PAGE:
I fry them too when I find small sardines …. but personally I prefer fresh anchovies to fry whole but they are hard to come by. Sardines are being sold fresh on a regular basis here in the Bay Area, anytime they are available I buy them. As you can see from the post I cook fresh sardines in many different ways.


    I’ve been wanting to do a fish stock but the only fresh, whole, wild caught fish in our area came up as the sardine – but the more I read it seems it’s too oily to make fish stock with this type of fish. Is that correct – or do you know? I honestly am not too sure I can do what you just described above – if I can’t do the fish stock with them I’ll give one of the recipes above my best shot.


    I wouldn’t recommend fresh sardines for fish stock. They are wonderful to eat fresh. If they are small you can coat them with flour and fry them, you can grill them, you can cook them in a simple tomato sauce, or you can try the recipe that I have in my blog. They are great with pasta too. Be adventurous, they are very good for you.


    Hi, I also grow up in the mediterranean seashore and love sardines but I leave in Pennsylvania and I can never find them. Do you know someone outthere in California that will ship them in dry ice or any other way, I will bless you for any help you can give me. Your friend in sardines lovers. Adoracion



    Try calling Monterey Fish Market which is where I buy my sardines and other seafood. They ship overnight so they might be able to ship the sardines once they start running here in California. Here is their website:

    Good luck,


    Adoracoin, I don’t know where you might be in PA, or if you ever get to DC, but the Waterfront fish market here has fresh sardines. That’s how I ended up on this page – I was hunting for recipes so I could buy some next time I’m there.


    Last Saturday, my whole family went fishing at Balboa Pier in California during high tide. We catch more than a hundred of fresh sardines. I used to fry them fresh but this time throw most of them into freezer after cutting the head & cleaning. I read that freezing is not good. Does it mean I have to cook those fish immediately? Is there another way to preserve fresh catch sardines. Will appreciate any suggestions.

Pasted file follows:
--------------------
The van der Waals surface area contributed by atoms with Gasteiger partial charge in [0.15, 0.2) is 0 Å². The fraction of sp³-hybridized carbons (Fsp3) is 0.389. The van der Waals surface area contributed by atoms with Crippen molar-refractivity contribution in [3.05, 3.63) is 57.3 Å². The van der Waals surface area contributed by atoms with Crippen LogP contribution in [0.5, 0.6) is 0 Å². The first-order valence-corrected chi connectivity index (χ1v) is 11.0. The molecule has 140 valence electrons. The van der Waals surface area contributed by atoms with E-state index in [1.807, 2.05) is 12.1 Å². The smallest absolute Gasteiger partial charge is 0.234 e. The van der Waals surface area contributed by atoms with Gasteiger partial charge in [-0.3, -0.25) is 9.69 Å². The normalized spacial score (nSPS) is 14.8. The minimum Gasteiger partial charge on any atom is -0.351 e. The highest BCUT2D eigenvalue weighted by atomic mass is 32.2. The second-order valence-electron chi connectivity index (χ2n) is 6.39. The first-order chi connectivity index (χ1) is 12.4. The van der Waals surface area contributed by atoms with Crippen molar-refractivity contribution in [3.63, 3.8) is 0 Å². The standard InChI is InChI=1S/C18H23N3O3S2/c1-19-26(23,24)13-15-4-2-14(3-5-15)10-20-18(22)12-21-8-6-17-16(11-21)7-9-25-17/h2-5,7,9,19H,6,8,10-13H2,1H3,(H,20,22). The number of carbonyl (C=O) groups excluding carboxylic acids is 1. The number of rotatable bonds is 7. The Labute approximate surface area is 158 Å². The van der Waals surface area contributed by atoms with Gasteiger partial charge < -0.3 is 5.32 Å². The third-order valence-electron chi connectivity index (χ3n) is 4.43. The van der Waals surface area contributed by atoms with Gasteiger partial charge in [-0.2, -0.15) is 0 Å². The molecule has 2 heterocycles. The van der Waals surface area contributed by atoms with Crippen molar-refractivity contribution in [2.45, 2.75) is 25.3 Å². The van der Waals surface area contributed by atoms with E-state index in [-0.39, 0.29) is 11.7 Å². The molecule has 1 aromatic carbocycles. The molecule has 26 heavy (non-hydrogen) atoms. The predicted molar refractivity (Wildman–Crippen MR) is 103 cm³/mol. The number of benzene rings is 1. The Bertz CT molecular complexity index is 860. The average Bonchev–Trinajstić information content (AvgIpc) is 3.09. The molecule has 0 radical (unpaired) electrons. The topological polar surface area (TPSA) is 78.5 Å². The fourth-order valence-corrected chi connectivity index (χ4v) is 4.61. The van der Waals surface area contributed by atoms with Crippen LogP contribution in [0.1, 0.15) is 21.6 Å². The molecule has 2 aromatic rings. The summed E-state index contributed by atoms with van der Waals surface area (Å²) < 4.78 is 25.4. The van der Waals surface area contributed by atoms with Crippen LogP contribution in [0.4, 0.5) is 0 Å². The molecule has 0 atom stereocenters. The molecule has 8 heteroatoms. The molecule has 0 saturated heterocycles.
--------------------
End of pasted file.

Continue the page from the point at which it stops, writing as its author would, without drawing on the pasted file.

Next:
You can freeze the sardines, they are just not as good as fresh sardines.


    [...] Sardine Fritte radicchio & endive salad, raisins, pine nuts [...]


    [...] Baked Stuffed Sardines [...]


    [...] Baked Stuffed Sardines [...]


    I will coat and fry them for lunch today. I’ll post back my findings.


    Thanks for this nice post on sardines! You are right, they are best fresh, but people should not be put off from eating them frozen if that is the only way to get them. They don’t freeze as well as some fish, but they aren’t all bad either… We need to eat more sardines and develop the market for them so more fishmongers will carry them.


    Made your baked stuffed sardine recipe tonight and it was beyond delicious. Your taste buds are genius. The fish monger at the farmers market had sardines today and they looked good. When I got home I googled fresh sardine recipes and found your website. Having never cleaned a fish before, I appreciated your detailed instructions. The sardines were quite large, but tearing the heads of and pulling downward made quick work of the cleaning. Thanks for the tip.


    I filet my fresh sardines and eat them like one would sashimi. Wonderful, I make my own dipping sauce, mostly eat without because they taste so rich and flavorful.

 Leave a Reply



You may use these HTML tags and attributes: <a href="" title=""> <abbr title=""> <acronym title=""> <b> <blockquote cite=""> <cite> <code> <del datetime=""> <em> <i> <q cite=""> <strike> <strong>